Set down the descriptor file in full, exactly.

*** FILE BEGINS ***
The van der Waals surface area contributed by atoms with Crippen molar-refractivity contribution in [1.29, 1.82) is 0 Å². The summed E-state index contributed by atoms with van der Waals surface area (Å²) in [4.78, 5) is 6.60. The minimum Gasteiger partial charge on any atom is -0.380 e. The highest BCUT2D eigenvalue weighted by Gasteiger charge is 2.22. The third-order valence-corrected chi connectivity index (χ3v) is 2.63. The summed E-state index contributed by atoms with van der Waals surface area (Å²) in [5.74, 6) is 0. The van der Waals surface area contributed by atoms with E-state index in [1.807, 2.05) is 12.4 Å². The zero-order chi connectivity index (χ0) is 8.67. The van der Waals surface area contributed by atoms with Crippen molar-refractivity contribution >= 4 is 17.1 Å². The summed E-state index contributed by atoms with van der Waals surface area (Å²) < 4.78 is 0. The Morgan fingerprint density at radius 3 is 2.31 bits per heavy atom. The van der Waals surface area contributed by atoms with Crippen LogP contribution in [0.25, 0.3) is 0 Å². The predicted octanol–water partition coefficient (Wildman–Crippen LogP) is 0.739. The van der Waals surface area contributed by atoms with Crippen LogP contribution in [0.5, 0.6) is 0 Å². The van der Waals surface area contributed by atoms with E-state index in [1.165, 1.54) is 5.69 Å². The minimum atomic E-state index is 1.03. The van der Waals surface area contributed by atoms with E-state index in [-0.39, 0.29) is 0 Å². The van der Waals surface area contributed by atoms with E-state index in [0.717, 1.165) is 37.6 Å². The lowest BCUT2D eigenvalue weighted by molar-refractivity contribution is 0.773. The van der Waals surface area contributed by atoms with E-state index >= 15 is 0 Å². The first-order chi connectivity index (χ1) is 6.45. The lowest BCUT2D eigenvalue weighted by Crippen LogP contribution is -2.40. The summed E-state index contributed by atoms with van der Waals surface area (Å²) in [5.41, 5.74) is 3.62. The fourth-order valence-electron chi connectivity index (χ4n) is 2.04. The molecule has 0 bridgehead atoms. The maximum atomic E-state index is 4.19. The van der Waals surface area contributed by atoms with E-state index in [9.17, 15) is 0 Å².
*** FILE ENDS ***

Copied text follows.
The van der Waals surface area contributed by atoms with Crippen molar-refractivity contribution in [1.29, 1.82) is 0 Å². The summed E-state index contributed by atoms with van der Waals surface area (Å²) in [4.78, 5) is 6.60. The minimum Gasteiger partial charge on any atom is -0.380 e. The highest BCUT2D eigenvalue weighted by Gasteiger charge is 2.22. The third-order valence-corrected chi connectivity index (χ3v) is 2.63. The summed E-state index contributed by atoms with van der Waals surface area (Å²) in [5.74, 6) is 0. The van der Waals surface area contributed by atoms with E-state index in [1.807, 2.05) is 12.4 Å². The zero-order chi connectivity index (χ0) is 8.67. The van der Waals surface area contributed by atoms with Crippen molar-refractivity contribution >= 4 is 17.1 Å². The summed E-state index contributed by atoms with van der Waals surface area (Å²) < 4.78 is 0. The Morgan fingerprint density at radius 3 is 2.31 bits per heavy atom. The van der Waals surface area contributed by atoms with Crippen LogP contribution in [0.25, 0.3) is 0 Å². The predicted octanol–water partition coefficient (Wildman–Crippen LogP) is 0.739. The van der Waals surface area contributed by atoms with Crippen LogP contribution in [0.5, 0.6) is 0 Å². The van der Waals surface area contributed by atoms with E-state index in [1.165, 1.54) is 5.69 Å². The minimum atomic E-state index is 1.03. The van der Waals surface area contributed by atoms with E-state index in [-0.39, 0.29) is 0 Å². The van der Waals surface area contributed by atoms with E-state index in [0.717, 1.165) is 37.6 Å². The lowest BCUT2D eigenvalue weighted by molar-refractivity contribution is 0.773. The van der Waals surface area contributed by atoms with E-state index >= 15 is 0 Å². The first-order chi connectivity index (χ1) is 6.45. The lowest BCUT2D eigenvalue weighted by Crippen LogP contribution is -2.40. The summed E-state index contributed by atoms with van der Waals surface area (Å²) in [5.41, 5.74) is 3.62. The fourth-order valence-electron chi connectivity index (χ4n) is 2.04. The molecule has 0 bridgehead atoms. The maximum atomic E-state index is 4.19. The van der Waals surface area contributed by atoms with E-state index in [9.17, 15) is 0 Å².